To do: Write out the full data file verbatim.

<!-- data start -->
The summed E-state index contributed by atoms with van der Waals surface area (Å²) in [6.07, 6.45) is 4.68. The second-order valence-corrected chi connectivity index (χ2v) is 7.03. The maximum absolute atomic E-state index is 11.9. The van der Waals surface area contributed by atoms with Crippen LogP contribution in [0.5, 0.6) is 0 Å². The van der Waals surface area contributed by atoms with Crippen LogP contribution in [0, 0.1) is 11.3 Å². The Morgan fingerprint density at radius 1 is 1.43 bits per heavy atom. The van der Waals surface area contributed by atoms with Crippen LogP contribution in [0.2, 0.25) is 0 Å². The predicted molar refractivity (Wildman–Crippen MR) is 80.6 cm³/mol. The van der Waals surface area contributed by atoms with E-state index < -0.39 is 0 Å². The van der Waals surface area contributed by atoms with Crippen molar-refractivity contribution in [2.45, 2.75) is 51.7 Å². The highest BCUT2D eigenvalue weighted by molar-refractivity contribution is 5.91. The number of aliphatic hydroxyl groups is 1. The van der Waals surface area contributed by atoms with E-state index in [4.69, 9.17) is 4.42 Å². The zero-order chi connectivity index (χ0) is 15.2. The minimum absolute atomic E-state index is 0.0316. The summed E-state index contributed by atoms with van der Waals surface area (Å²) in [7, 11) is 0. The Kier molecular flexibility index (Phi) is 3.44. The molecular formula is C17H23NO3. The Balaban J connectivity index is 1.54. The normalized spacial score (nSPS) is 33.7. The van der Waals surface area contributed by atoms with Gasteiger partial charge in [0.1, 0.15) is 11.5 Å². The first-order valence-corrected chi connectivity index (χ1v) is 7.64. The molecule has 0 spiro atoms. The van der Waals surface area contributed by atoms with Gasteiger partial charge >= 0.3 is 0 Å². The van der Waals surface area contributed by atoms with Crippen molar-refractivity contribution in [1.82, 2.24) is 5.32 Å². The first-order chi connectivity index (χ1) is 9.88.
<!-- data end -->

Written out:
The summed E-state index contributed by atoms with van der Waals surface area (Å²) in [6.07, 6.45) is 4.68. The second-order valence-corrected chi connectivity index (χ2v) is 7.03. The maximum absolute atomic E-state index is 11.9. The van der Waals surface area contributed by atoms with Crippen LogP contribution in [0.5, 0.6) is 0 Å². The van der Waals surface area contributed by atoms with Crippen LogP contribution in [0, 0.1) is 11.3 Å². The Morgan fingerprint density at radius 1 is 1.43 bits per heavy atom. The van der Waals surface area contributed by atoms with Crippen LogP contribution in [0.2, 0.25) is 0 Å². The predicted molar refractivity (Wildman–Crippen MR) is 80.6 cm³/mol. The van der Waals surface area contributed by atoms with E-state index < -0.39 is 0 Å². The van der Waals surface area contributed by atoms with Crippen molar-refractivity contribution in [2.45, 2.75) is 51.7 Å². The highest BCUT2D eigenvalue weighted by molar-refractivity contribution is 5.91. The number of aliphatic hydroxyl groups is 1. The van der Waals surface area contributed by atoms with E-state index in [4.69, 9.17) is 4.42 Å². The zero-order chi connectivity index (χ0) is 15.2. The minimum absolute atomic E-state index is 0.0316. The summed E-state index contributed by atoms with van der Waals surface area (Å²) in [7, 11) is 0. The Kier molecular flexibility index (Phi) is 3.44. The molecular formula is C17H23NO3. The Balaban J connectivity index is 1.54. The normalized spacial score (nSPS) is 33.7. The van der Waals surface area contributed by atoms with Gasteiger partial charge in [0.1, 0.15) is 11.5 Å². The first-order valence-corrected chi connectivity index (χ1v) is 7.64. The molecule has 0 spiro atoms. The van der Waals surface area contributed by atoms with Gasteiger partial charge >= 0.3 is 0 Å². The van der Waals surface area contributed by atoms with Crippen molar-refractivity contribution in [1.82, 2.24) is 5.32 Å². The first-order chi connectivity index (χ1) is 9.88.